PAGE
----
Fishermen, including from Indonesia, 'kept like slaves' in Taiwan
A group of foreign fishermen in Taiwan were locked in tiny windowless rooms around the clock to stop them escaping while not at sea, prosecutors said in the island's latest abuse case involving migrant workers.
Fishing and boat company owners were among 19 people charged Monday in the southern city of Kaohsiung for illegally holding 81 foreign fishermen in buildings after they had berthed their boats.
When they were at sea, the fishermen were sometimes made to work for 48 consecutive hours without rest for a monthly wage of US$300-$500, the prosecutors said -- despite Taiwan's labour laws which stipulate a maximum working day of eight hours and minimum wage of around $930.
"The accused exploited the fishermen with illegal methods for their own profit," prosecutors said in a statement, describing the fishermen as "slave labour in the sea".
The 19 face charges of human trafficking and offences against personal liberty and could face a maximum seven-year jail term if convicted.
Prosecutors also confiscated nearly Tw$3.69 million ($123,000) from the companies in back pay for the workers.
The case came to light last year after a fisherman tipped off prosecutors with the help of a social worker, the statement said.
Authorities later raided two places where fishermen from countries including Indonesia, the Philippines, Tanzania and Vietnam were held and rescued them.
Environmentsl group Greenpeace has said previously that foreign crew on Taiwanese vessels endure "horrendous" working conditions and physical abuse, as well as withheld payments and exploitation by recruitment agents.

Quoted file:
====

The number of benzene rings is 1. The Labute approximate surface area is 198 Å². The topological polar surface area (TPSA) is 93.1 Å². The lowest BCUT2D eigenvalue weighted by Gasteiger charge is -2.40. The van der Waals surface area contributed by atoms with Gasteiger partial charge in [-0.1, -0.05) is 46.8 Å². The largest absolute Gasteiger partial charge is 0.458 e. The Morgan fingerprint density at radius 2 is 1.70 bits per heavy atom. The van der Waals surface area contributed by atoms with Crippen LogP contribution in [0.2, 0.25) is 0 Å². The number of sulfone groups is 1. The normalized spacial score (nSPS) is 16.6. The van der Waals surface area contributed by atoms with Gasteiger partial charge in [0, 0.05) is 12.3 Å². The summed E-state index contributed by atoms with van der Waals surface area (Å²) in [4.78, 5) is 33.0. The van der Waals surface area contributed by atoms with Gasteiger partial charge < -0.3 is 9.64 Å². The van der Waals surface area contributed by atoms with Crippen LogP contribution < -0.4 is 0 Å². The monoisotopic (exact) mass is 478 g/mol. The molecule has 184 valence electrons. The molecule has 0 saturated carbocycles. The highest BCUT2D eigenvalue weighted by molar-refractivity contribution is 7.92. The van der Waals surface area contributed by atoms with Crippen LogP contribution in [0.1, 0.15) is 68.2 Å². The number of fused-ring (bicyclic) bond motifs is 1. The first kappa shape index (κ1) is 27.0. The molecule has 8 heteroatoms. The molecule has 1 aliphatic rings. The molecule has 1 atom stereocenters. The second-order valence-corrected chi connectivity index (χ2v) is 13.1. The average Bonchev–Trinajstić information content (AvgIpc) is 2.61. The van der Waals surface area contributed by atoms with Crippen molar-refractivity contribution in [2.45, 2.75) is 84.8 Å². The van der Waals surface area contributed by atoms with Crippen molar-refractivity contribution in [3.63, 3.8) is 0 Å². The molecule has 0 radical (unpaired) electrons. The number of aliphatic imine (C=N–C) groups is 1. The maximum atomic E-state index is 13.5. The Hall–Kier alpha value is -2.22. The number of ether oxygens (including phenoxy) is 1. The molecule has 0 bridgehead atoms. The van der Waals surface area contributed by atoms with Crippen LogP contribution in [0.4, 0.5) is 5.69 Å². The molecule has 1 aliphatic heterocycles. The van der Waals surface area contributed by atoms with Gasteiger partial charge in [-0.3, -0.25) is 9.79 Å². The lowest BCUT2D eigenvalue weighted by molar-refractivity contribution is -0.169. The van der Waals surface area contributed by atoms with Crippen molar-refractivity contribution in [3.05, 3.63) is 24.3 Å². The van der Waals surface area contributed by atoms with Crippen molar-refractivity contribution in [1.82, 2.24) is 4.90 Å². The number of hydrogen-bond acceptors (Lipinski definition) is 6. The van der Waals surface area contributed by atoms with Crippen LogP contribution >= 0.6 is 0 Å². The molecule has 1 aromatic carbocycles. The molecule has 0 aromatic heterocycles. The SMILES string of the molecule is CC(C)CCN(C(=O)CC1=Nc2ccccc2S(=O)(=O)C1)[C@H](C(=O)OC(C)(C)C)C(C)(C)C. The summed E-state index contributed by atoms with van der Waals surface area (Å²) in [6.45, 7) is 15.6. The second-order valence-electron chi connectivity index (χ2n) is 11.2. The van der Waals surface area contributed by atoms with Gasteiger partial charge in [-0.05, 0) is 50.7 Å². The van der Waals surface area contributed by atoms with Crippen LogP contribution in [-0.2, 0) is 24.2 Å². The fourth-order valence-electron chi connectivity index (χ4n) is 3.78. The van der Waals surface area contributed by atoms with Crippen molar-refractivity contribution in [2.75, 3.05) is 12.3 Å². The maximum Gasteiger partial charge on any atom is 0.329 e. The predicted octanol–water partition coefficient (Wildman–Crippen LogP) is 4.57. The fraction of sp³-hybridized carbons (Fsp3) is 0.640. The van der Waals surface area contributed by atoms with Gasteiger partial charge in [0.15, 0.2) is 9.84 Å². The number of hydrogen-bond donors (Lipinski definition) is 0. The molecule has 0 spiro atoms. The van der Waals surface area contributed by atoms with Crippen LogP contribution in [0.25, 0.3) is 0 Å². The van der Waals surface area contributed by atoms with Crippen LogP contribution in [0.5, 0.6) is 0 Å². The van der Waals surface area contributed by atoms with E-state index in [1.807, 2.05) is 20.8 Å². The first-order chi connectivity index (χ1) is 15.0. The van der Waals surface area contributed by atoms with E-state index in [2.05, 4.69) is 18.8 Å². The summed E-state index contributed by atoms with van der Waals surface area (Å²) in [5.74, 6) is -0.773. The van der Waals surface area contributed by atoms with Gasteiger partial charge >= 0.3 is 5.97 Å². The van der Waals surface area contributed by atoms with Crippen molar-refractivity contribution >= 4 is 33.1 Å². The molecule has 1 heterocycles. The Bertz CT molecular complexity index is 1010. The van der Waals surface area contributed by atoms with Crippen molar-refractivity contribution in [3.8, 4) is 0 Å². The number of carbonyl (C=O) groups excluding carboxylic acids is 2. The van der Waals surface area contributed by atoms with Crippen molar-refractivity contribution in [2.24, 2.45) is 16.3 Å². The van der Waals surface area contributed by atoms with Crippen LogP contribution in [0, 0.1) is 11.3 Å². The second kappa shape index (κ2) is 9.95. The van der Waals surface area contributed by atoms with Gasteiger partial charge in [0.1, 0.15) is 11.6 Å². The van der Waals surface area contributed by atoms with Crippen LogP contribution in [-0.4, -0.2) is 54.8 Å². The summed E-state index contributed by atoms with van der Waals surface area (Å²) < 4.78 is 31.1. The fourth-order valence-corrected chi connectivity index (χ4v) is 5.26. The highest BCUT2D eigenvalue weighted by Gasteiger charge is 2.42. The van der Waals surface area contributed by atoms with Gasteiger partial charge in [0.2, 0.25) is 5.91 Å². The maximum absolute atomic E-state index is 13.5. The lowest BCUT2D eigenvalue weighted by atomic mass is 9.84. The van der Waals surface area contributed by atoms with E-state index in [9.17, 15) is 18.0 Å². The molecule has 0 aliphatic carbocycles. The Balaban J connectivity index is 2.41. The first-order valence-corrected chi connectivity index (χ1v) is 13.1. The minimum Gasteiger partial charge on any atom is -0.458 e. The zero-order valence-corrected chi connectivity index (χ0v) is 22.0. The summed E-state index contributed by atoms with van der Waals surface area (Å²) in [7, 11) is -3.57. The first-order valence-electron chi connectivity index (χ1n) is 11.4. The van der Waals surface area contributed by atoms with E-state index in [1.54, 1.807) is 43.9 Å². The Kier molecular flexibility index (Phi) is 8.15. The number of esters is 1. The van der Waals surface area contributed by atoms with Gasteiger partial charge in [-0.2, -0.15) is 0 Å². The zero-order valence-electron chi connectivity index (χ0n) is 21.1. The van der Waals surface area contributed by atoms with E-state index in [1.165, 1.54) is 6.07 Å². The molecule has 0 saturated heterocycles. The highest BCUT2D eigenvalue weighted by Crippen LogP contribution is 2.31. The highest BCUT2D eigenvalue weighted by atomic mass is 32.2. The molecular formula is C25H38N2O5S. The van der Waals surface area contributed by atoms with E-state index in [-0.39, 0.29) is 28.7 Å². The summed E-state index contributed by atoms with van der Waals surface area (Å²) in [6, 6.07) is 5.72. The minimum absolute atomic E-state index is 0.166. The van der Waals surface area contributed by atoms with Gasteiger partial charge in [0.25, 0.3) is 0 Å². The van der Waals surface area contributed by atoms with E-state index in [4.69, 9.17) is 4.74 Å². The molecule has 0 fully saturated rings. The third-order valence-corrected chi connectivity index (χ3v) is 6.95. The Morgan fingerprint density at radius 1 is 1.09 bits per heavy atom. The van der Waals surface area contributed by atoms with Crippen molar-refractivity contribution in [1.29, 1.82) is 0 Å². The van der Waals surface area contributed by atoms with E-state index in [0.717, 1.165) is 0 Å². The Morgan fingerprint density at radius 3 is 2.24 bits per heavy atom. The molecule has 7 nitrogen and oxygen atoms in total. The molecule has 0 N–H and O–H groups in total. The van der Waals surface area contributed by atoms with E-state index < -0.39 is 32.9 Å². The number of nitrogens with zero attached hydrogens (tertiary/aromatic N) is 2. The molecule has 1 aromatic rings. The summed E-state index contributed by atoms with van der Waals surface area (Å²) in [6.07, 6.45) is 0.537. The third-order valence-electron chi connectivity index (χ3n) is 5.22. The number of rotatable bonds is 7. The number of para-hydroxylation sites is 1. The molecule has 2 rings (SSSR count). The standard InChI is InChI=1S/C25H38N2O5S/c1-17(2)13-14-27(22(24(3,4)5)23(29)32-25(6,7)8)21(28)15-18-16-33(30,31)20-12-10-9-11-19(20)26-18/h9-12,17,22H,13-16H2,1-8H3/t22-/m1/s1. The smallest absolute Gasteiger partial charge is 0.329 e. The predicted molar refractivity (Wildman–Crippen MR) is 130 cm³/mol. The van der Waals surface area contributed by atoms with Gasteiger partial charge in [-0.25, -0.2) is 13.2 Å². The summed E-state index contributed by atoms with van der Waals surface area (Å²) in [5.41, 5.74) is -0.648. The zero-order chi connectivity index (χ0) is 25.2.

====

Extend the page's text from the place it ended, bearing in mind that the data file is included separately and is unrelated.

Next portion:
The case comes after an outcry over a police shooting of an unarmed Vietnamese migrant worker last month.
According to rights groups, exploitation of migrant workers is frequently reported in Taiwan, where around 600,000 foreigners work as caregivers, fishermen, construction and factory workers.
Chuang Shu-ching, a spokeswoman for Taiwan International Workers' Association, said the government leaves the matter in the hands of for-profit private recruitment agencies, who mostly serve the interests of employers.
Southeast Asians who make up the bulk of Taiwan's migrant workers also face racial discrimination, she said.
"Labour conditions for migrant workers haven't improved in more than a decade and the same problems will continue if the system remains the same," Chuang said, recommending the establishment of state recruitment agencies.
In the shooting case, police have come under criticism for firing nine shots at the unarmed Vietnamese migrant worker.
A security guard slightly wounded when he was attacked by the worker was sent to hospital in the first ambulance to arrive on the scene.
The second ambulance came half an hour later for the worker, with rights groups saying his treatment was deliberately delayed.
The migrant worker's family and campaigners are calling for Taiwan's top government watchdog, the Control Yuan, to investigate his case.
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